In the Matter of the Foreclosure of Tax Liens by Proceeding In Rem Pursuant to Article 11 of the Real Property Tax Law by the County of Wayne Regarding 2007 Town/County Tax.
MERS claims that the proceedings and ensuing conveyances of 4664 Smith Road were defective, because MERS was not separately noticed. There are at least two difficulties with this claim. First, the argument assumes that the County has a duty to read the Mortgage to determine whether anyone else other than the Mortgagee had a cognizable property interest warranting statutory notice under RPTL §1125. This Court does not believe this is or should be the case. The County should not have to go behind a title search to determine whether any property interests are conveyed to third parties not a party to an instrument on file. To accept MERS’ argument would require the County to read every mortgage from A to Z to make sure there are no “Nominees” of the Lender entitled to notice of tax foreclosure in lieu of or in addition to the Lender. Indeed, RPTL §1126(A) provides a vehicle for someone like MERS to receive notice without requiring the County to read every mortgage to determine whether notice should be given.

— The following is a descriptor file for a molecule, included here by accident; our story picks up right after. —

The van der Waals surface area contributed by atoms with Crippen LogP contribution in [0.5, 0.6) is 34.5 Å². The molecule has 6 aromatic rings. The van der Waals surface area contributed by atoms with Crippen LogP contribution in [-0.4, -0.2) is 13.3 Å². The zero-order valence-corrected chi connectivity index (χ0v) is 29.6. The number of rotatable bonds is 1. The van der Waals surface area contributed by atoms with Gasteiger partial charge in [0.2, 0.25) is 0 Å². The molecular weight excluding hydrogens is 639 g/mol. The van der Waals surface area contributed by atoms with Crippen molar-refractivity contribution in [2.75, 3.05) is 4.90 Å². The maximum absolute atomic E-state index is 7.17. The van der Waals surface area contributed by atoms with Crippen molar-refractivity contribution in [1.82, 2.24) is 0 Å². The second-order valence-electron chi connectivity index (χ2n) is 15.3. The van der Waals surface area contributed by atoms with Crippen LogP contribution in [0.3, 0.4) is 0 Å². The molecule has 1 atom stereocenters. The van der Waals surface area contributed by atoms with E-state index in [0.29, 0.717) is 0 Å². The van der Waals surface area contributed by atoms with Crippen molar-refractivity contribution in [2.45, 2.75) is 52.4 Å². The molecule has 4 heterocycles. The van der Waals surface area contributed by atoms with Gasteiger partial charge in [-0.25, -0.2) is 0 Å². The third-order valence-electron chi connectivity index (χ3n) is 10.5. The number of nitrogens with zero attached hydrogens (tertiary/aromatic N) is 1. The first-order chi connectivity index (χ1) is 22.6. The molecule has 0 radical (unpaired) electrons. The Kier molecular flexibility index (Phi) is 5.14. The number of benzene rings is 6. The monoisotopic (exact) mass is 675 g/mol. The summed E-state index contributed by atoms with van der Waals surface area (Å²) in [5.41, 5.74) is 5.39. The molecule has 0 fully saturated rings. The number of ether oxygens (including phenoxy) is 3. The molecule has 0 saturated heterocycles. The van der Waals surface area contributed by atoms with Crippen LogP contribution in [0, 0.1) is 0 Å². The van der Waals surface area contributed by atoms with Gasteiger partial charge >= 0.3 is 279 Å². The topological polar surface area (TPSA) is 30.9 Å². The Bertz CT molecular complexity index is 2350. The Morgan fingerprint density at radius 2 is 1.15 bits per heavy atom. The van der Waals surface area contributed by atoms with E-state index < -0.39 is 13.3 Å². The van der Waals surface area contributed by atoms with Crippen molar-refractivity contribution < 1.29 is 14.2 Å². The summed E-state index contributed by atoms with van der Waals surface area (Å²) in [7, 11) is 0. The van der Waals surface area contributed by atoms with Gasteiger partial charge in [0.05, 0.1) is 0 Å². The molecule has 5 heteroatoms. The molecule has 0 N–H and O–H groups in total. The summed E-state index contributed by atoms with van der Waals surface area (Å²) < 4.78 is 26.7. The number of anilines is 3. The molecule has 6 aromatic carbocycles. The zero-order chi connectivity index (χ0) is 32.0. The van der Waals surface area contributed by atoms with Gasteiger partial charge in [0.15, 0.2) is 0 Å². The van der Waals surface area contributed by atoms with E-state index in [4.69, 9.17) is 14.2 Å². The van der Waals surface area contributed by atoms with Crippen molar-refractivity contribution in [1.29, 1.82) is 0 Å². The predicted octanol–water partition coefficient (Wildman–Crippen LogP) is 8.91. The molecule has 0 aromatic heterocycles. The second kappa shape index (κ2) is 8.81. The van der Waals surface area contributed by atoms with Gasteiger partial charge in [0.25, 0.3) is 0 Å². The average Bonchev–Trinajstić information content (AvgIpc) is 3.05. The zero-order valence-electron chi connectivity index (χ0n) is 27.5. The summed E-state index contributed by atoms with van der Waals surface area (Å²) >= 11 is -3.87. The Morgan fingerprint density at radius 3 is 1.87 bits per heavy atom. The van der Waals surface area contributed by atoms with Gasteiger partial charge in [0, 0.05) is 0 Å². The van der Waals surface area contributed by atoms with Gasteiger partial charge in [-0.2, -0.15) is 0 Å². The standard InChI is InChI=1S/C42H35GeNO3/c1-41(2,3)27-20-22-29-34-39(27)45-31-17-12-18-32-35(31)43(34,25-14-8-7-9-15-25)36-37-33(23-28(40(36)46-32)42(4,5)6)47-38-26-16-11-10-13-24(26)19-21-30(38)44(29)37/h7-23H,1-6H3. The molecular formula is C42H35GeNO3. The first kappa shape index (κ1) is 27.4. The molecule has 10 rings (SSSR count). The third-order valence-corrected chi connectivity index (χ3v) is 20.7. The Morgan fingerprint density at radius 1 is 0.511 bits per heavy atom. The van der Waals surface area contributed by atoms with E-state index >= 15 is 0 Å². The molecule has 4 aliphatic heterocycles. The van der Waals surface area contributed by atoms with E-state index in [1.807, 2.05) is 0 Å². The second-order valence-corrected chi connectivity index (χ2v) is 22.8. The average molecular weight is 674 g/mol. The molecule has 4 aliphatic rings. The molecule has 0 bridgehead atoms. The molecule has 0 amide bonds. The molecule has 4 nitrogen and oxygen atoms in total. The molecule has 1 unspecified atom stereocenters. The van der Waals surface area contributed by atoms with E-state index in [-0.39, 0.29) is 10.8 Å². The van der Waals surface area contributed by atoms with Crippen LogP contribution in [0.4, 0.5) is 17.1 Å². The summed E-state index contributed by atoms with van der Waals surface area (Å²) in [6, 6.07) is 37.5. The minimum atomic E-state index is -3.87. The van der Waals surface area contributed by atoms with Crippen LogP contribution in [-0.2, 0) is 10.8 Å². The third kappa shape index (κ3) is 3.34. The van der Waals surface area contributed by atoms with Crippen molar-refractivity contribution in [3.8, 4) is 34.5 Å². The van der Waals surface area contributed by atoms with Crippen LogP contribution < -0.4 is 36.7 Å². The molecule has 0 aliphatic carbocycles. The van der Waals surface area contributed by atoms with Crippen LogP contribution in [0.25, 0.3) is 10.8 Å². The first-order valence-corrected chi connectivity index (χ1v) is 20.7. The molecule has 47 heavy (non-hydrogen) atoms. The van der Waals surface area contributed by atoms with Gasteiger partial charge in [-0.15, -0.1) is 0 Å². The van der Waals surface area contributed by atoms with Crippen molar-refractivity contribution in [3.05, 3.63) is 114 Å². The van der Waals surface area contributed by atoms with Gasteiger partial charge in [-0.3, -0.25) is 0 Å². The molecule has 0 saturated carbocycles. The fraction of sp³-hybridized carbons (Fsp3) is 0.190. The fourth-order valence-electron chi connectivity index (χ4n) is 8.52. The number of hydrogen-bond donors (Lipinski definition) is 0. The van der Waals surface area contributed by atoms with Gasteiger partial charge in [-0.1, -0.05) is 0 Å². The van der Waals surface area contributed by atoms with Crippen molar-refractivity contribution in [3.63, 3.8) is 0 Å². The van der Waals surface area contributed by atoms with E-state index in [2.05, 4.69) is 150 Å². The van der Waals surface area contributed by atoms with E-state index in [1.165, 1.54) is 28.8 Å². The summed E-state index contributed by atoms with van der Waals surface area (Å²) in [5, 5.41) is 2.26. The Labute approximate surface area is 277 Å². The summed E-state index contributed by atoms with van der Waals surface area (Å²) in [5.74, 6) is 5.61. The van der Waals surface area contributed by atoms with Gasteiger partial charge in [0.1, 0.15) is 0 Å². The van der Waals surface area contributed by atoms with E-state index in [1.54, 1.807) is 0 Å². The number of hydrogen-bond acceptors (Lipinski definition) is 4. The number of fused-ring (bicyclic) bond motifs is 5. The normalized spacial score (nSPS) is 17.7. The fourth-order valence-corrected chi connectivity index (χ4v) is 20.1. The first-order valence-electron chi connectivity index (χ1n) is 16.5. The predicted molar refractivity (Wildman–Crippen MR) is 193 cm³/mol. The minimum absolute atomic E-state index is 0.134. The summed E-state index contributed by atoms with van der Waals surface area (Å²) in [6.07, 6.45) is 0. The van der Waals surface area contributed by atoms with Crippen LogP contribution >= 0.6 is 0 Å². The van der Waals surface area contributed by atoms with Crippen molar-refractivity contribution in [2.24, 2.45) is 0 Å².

Second, the Mortgage from which MERS derives its claim of right to statutory notice under RPTL §1125 is by no means crystal clear as to what MERS’ involvement as `’Nominee” requires after the recording of the mortgage. Indeed. MERS does not explain what role the “Nominee” plays in the recording of a mortgage, or thereafter, except perhaps as something akin to a power-ofattorney or agent, albeit with independent standing. If the later is the case, it is incumbent upon the “”Nominee” to state its status as one due notice in the separate declaration of interest form required under section RPTL § 1126, which the County does have a categorical duty to read.
According, the application of MERS shall be, and the same hereby is, denied.
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